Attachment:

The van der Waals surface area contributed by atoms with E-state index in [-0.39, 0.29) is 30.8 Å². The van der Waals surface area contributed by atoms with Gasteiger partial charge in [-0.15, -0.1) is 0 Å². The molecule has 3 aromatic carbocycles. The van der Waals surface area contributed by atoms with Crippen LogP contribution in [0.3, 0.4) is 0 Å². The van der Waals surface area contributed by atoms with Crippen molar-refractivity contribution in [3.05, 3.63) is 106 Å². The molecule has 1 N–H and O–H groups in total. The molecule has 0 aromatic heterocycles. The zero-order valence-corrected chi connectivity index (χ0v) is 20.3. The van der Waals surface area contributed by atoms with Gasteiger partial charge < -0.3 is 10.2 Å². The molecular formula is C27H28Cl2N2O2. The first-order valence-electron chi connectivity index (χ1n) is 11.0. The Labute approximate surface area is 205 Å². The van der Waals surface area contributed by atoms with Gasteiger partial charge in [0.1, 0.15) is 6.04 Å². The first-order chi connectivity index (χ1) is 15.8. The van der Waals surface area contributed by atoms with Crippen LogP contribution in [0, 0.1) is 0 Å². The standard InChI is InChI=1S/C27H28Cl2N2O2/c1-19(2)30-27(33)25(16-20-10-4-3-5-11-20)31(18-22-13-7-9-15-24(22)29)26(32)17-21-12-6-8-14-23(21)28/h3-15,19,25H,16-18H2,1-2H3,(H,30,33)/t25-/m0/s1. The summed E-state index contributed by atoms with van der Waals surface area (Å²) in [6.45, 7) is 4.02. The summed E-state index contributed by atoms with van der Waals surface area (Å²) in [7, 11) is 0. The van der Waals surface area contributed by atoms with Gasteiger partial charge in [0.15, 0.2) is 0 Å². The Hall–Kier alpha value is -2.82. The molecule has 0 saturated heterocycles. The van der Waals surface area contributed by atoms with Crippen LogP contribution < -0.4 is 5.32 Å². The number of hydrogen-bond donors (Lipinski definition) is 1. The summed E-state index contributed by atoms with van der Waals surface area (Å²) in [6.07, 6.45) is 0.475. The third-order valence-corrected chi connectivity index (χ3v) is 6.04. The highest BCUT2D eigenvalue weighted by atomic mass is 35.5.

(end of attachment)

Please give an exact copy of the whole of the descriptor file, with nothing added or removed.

The van der Waals surface area contributed by atoms with E-state index in [-0.39, 0.29) is 30.8 Å². The van der Waals surface area contributed by atoms with Gasteiger partial charge in [-0.15, -0.1) is 0 Å². The molecule has 3 aromatic carbocycles. The van der Waals surface area contributed by atoms with Crippen LogP contribution in [0.3, 0.4) is 0 Å². The van der Waals surface area contributed by atoms with Crippen molar-refractivity contribution in [3.05, 3.63) is 106 Å². The molecule has 1 N–H and O–H groups in total. The molecule has 0 aromatic heterocycles. The zero-order valence-corrected chi connectivity index (χ0v) is 20.3. The van der Waals surface area contributed by atoms with Gasteiger partial charge < -0.3 is 10.2 Å². The molecular formula is C27H28Cl2N2O2. The first-order valence-electron chi connectivity index (χ1n) is 11.0. The Labute approximate surface area is 205 Å². The van der Waals surface area contributed by atoms with Gasteiger partial charge in [0.1, 0.15) is 6.04 Å². The first-order chi connectivity index (χ1) is 15.8. The van der Waals surface area contributed by atoms with Crippen LogP contribution in [0, 0.1) is 0 Å². The standard InChI is InChI=1S/C27H28Cl2N2O2/c1-19(2)30-27(33)25(16-20-10-4-3-5-11-20)31(18-22-13-7-9-15-24(22)29)26(32)17-21-12-6-8-14-23(21)28/h3-15,19,25H,16-18H2,1-2H3,(H,30,33)/t25-/m0/s1. The summed E-state index contributed by atoms with van der Waals surface area (Å²) in [6.45, 7) is 4.02. The summed E-state index contributed by atoms with van der Waals surface area (Å²) in [7, 11) is 0. The van der Waals surface area contributed by atoms with Gasteiger partial charge in [0.15, 0.2) is 0 Å². The Hall–Kier alpha value is -2.82. The molecule has 0 saturated heterocycles. The van der Waals surface area contributed by atoms with Crippen LogP contribution < -0.4 is 5.32 Å². The number of hydrogen-bond donors (Lipinski definition) is 1. The summed E-state index contributed by atoms with van der Waals surface area (Å²) in [6.07, 6.45) is 0.475. The third-order valence-corrected chi connectivity index (χ3v) is 6.04. The highest BCUT2D eigenvalue weighted by atomic mass is 35.5.